In 1864, when Union Gen. William Tecumseh Sherman conducted his famous March to the Sea, splitting George apart like a ripe peach, his troops lived totally off the bounty of the land.


Sherman’s Union army, marching without supplies, did not want for anything, while up north the Army of Virginia was experiencing disease and starvation as Gen. Robert E. Lee fought the Confederacy’s last desperate battles.

Georgia’s ability to produce a bounty has not been in question since those Civil War days.  Now some Georgia lawmakers believe the state’s local zoning laws are hampering food production, and they’ve introduced a “Right to Grow” bill to change that.

Led by Powder Springs Republican Earl Ehrhart, who represents Cobb County in Georgia’s General Assembly, the lawmakers want to lift the requirement that homeowners have at least two acres before they can raise livestock.

Ehrhart says people should be free to raise chickens and grow backyard crops on their property. He says the Right to Grow bill represents a basic freedom, recalling those days when Georgians all grew their own food.

The Georgia Right to Grow is aimed at crops and livestock grown by homeowners for their own consumption. Nothing they produce could be for commercial use.

Local code enforcement could still address property if it became so dirty that it might be a public nuisance. Both local governments and private citizens could still bring nuisance actions under the proposed law.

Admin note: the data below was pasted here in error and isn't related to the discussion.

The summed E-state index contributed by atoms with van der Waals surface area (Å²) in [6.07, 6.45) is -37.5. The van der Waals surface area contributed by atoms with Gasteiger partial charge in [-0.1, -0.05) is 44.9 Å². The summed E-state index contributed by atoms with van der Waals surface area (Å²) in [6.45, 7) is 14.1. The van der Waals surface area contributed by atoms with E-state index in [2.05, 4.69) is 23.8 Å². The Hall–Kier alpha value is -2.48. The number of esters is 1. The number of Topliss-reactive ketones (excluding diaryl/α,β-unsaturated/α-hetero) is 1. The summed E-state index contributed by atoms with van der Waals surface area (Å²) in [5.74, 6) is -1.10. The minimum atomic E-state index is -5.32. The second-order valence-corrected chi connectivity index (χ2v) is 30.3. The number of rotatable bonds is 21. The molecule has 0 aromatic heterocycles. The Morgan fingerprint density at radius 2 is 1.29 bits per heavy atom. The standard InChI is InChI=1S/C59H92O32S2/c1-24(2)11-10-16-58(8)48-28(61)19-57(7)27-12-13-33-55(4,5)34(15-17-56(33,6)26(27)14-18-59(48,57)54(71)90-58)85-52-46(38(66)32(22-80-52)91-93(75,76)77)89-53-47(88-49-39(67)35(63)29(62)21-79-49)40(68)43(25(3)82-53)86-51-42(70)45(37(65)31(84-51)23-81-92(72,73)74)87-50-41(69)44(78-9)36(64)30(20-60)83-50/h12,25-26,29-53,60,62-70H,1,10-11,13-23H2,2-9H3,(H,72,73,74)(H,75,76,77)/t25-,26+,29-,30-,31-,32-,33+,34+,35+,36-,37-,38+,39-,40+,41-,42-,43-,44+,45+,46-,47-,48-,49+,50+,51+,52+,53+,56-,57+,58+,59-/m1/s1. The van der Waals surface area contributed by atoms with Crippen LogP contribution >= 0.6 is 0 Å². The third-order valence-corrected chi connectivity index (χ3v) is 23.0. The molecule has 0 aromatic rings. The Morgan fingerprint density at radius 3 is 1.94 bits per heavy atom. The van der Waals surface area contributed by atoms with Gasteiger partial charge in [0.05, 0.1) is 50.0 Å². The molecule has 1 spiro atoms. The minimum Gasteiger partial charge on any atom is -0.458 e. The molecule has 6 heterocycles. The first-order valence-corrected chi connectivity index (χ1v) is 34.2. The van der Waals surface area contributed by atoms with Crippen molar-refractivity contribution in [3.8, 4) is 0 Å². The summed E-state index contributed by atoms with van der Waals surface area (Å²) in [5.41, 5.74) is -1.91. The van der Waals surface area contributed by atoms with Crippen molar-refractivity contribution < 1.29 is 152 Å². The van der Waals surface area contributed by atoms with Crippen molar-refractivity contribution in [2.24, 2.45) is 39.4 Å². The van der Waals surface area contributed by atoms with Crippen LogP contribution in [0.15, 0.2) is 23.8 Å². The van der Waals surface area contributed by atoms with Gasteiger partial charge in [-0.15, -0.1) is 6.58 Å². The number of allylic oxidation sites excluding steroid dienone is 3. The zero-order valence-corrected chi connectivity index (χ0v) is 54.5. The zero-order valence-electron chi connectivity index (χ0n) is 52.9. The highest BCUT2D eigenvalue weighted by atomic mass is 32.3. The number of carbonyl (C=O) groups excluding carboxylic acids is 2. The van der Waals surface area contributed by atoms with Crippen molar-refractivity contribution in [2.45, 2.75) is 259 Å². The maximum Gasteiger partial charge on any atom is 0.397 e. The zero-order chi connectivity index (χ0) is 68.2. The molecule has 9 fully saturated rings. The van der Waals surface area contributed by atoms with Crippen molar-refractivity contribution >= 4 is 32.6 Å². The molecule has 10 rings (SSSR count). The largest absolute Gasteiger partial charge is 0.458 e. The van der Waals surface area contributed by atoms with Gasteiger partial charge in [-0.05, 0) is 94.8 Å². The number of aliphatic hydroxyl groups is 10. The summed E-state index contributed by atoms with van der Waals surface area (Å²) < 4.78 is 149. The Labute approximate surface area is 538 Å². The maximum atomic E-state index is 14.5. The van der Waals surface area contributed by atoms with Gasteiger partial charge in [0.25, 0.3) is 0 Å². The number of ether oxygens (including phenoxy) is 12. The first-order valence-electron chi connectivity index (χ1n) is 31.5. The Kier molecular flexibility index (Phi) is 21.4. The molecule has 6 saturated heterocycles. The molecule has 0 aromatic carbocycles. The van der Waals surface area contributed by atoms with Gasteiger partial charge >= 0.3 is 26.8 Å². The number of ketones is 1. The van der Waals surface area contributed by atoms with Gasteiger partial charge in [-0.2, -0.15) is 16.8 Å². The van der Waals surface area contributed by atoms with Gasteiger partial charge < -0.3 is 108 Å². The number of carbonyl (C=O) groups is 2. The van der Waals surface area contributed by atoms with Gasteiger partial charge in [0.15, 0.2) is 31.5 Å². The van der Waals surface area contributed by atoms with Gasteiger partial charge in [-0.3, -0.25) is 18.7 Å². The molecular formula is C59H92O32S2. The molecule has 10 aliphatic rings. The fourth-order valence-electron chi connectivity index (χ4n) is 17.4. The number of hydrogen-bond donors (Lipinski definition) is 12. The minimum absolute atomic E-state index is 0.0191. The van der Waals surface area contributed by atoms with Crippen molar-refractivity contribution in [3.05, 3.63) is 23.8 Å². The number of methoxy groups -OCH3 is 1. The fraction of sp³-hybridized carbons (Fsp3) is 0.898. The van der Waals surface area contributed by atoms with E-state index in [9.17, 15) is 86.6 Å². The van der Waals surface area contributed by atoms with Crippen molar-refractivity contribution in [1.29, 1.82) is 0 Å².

While a similar bill introduced last session went nowhere, events have pushed Right to Grow to the forefront, including citations issued recently to Leigh and Danny Savage of Power Springs for raising 15 chickens in their backyard.

The couple said their chickens were not bothering anyone, but they were still visited by a code enforcement officer. They have until Feb. 10 to move their birds.

The Right to Grow measure is House Bill 853 in the Georgia Assembly.  Others in the bipartisan group of sponsors include Rep. Tom McCall, R-Elberton, Rep. Terry “Pete” England, R-Winder, Rep. Jay Roberts, R-Ocilla, and Rep. Karla Drenner, D-Avondale.

As drafted, the Georgia Right to Grow Act defines “crops” as fruits and the products of all annual or perennial plants, trees or shrubs.

The bill goes on to say “no county, municipality, consolidated government or local government authority shall prohibit or require any permit for the growing or raising of food crops or chickens or rabbits in home gardens, crops or pens on private residential property so long as such food crops or animals or the products thereof are eased for human consumption by the occupant of such property and members of his or her household and not for commercial purposes.”

No mention is made in the bill of any exemptions from existing licensing and inspection laws, but those may not be required because food grown on the property can only be consumed by the individual household and cannot be sold commercially.

Georgia’s cities, however, are mounting vigorous opposition to the Right to Grow bill.  The Georgia Municipal Association (GMA) “is opposed to this bill as we believe these types of decisions are best made at the local level, instead of a ‘one type fits all’ piece of legislation,” GMA spokeswoman Amy Henderson told Food Safety News.

Last year, Georgia cities managed to keep an earlier version of the Right to Grow bill from advancing beyond the second reading calendar in the Assembly.